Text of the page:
April 29, 2014

EP: Marge - Not Bad

Not Bad is quite the understatement.

I first found out about Marge during a successful search through the bandcamp black hole some time last fall. I was deep in the "Philadelphia" tag when I came across a drawing of four girls accompanied by the banner, "We're Figuring it Out". This kind of slogan was amusing to me as it's a pretty real statement to make about first demos. The two songs posted online, "will.i.am" and "Raincheck", were rough but showed plenty of promise. "Raincheck" contrasted uncomfortable imagery like "This headache feels like you've been tugging at my tendrils" and "You kicked my spine too hard" with sweet, surf-esque harmonies and guitar riffs.  I was intrigued, but at the time I couldn't find out much more about Marge besides the city they resided in and a mutual friend I had with the band. Marge recently reappeared on Amanda X's Monday Mix and I was reminded of how much I enjoyed their original two-track demos. I was in luck because as of April 19th the band had put up their first real EP, titled Not Bad.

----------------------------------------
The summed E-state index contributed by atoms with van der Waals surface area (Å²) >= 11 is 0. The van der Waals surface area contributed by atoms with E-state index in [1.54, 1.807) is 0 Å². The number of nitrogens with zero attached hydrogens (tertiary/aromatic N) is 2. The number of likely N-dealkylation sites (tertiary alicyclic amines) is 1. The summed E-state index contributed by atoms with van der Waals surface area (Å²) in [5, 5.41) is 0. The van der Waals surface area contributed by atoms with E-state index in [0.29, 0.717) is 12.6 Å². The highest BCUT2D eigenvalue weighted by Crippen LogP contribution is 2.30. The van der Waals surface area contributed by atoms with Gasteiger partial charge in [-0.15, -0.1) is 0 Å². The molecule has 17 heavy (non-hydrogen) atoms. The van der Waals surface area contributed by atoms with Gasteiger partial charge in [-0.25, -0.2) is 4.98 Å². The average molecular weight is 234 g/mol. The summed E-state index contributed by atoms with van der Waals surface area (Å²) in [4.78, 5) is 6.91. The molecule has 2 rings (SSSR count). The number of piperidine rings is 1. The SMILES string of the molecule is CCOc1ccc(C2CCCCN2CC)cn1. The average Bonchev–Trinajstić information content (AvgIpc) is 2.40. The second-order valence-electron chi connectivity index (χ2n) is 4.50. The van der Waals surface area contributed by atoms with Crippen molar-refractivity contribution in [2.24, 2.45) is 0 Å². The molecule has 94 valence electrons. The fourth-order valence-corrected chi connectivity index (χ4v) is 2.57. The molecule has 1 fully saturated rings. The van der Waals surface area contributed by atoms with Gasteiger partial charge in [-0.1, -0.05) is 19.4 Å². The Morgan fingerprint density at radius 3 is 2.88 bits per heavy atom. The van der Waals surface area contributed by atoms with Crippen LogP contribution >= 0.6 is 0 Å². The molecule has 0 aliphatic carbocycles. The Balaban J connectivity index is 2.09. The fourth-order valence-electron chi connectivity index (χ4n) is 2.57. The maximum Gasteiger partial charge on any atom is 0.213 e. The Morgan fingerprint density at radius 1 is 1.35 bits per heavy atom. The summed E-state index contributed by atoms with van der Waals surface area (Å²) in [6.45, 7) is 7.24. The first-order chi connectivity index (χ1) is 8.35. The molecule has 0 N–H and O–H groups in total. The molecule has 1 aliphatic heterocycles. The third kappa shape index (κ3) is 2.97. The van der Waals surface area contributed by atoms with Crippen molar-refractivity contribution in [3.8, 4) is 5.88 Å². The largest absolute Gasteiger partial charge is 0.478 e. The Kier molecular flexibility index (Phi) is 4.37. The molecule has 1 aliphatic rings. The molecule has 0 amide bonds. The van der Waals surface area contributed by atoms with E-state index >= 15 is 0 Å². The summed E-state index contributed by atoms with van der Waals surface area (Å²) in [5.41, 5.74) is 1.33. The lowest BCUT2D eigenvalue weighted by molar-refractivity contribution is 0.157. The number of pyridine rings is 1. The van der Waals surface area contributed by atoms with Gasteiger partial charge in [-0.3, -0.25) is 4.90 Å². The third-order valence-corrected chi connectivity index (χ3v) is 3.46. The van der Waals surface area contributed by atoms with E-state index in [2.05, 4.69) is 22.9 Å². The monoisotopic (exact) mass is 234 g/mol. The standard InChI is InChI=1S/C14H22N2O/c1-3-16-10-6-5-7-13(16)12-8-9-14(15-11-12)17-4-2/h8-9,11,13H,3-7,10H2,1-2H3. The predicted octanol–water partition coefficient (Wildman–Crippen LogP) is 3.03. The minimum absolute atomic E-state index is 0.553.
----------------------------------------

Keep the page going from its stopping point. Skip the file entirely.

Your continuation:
If Marge album titles dictate their sound, "not bad" is a huge understatement. The band has figured out quite a lot since last November – the songs on Not Bad show massive leaps from their first demos. Songs like "Mold", which builds on a guitar solo before plummeting down at the end of the track, and the new recording of "Raincheck" show how incredibly tight the band has gotten in the past six months. I've been struggling to pin down the exact sound of Not Bad - it's catchy without being pop but aggressive without necessarily warranting the label of punk. "Drizzy" (which I'm hoping is a Drake reference) is a perfect example of these varying dichotomies, with its crashing drums and scratchy guitar that are masked by oohs and ahs that add a hint of lightness to the song. My favorite song on Not Bad is "Trading Places Starring Eddie Murphy", which breaks into a spoken word piece about discontent and dying your hair to make someone like you. It's an unexpected break in the song that speaks to the tone of the rest of the album. This inability to define the sound EP under one particular genre or theme is part of the reason why I've listened to Not Bad probably a hundred times in the last few days. Marge fits in perfectly with the growing crop of bands such as Calamity Jane, Heavy Bangs, Amanda X, amongst many others, who are all carving out their own spot within Philadelphia's music scene (and making me want to move there even more).


Listen to Marge on bandcamp.

Written by Emily Thompson